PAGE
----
Okanagan Amphibians

Okanagan Similkameen Conservation Alliance Long Toed Salamander by Dick Cannings long_tailed_salamander
Long Toed Salamander by Dick Cannings
Did you know that the Okanagan is home to several endangered frogs and salamanders? Because there is less natural habitat available to them, amphibians are living in and around developed landscapes such as golf courses, private homes and public parks. Amphibians can live and breed in urban and rural environments if their habitat is maintained and protected, and we can enjoy the occasional sighting and serenade of male frogs and spadefoot.

Spotlight on Okanagan Amphibians at Risk
Frogs and salamanders serve as indicators of the environmental health of both natural and man-made water features on your properties and the surrounding habitats. The major threats to amphibians in the Okanagan are habitat loss and degradation, introduction of non-native species such as carp and bull frog, and environmental contaminants. The permeable skin and shell-less eggs of amphibians are sensitive to environmental contaminants such as herbicides and nutrients commonly used in landscape management.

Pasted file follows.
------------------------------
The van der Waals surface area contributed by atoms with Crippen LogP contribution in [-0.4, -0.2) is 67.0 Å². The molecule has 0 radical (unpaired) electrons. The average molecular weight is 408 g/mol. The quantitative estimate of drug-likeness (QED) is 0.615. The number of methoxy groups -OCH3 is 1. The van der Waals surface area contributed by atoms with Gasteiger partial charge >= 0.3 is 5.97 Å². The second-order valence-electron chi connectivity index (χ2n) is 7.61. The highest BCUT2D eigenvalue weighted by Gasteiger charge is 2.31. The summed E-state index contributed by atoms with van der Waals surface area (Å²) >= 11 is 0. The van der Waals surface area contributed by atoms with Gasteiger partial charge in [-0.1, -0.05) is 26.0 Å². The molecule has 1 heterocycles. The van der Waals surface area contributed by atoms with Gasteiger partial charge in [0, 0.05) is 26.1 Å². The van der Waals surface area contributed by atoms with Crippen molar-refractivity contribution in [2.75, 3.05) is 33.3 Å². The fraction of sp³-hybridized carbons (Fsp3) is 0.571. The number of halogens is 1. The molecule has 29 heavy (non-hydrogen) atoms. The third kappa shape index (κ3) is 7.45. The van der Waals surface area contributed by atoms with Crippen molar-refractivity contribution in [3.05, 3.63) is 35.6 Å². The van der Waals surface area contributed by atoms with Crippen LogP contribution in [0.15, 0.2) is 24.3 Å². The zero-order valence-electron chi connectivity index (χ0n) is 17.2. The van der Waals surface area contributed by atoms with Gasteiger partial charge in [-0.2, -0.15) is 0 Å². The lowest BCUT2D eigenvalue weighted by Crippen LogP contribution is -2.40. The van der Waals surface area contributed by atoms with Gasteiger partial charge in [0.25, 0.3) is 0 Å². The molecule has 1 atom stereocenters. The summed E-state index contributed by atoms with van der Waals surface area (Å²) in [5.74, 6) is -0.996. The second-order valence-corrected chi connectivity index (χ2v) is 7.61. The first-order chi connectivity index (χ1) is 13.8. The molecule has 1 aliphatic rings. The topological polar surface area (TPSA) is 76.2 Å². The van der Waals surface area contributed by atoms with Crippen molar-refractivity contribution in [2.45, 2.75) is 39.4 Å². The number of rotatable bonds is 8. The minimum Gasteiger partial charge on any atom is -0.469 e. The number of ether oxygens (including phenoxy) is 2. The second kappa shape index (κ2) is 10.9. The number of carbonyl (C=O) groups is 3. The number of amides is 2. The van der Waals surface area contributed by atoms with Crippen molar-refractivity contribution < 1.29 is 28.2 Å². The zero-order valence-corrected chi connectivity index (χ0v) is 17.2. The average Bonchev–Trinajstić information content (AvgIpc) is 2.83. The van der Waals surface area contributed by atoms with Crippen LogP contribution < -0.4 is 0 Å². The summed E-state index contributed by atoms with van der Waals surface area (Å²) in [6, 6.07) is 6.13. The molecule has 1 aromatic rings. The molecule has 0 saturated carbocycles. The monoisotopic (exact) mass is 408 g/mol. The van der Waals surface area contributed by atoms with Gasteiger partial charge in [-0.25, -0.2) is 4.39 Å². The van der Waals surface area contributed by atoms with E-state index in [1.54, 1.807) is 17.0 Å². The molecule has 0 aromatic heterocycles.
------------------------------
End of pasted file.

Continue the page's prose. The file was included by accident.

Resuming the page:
Okanagan Similkameen Conservation Alliance Spadefoot Toad by Sara Ashpole spadefoot
Spadefoot Toad by Sara Ashpole
Sage Grasslands
The Great Basin Spadefoot and Tiger Salamander are desert-adapted amphibians. They use ponds for breeding but live in the surrounding grasslands for most of the year. Spadefoots like to burrow under the ground to escape the heat and all amphibians use the surrounding areas as summer feeding habitat. Local amphibians like to live in sandy, rocky and muddy areas around water features. Try to keep these habitat areas away from roads and walkways where soils get compacted making it difficult for amphibians to dig.

Click here for other ideas on how you can you manage your property, ponds and surrounding grasslands to be amphibian friendly.

Amphibians are an important part of our ecosystem! In the Okanagan we have a variety of frogs and salamanders with unique needs! For more information, help with planning, or to report a sighting please contact General Program Enquiries at OSCA.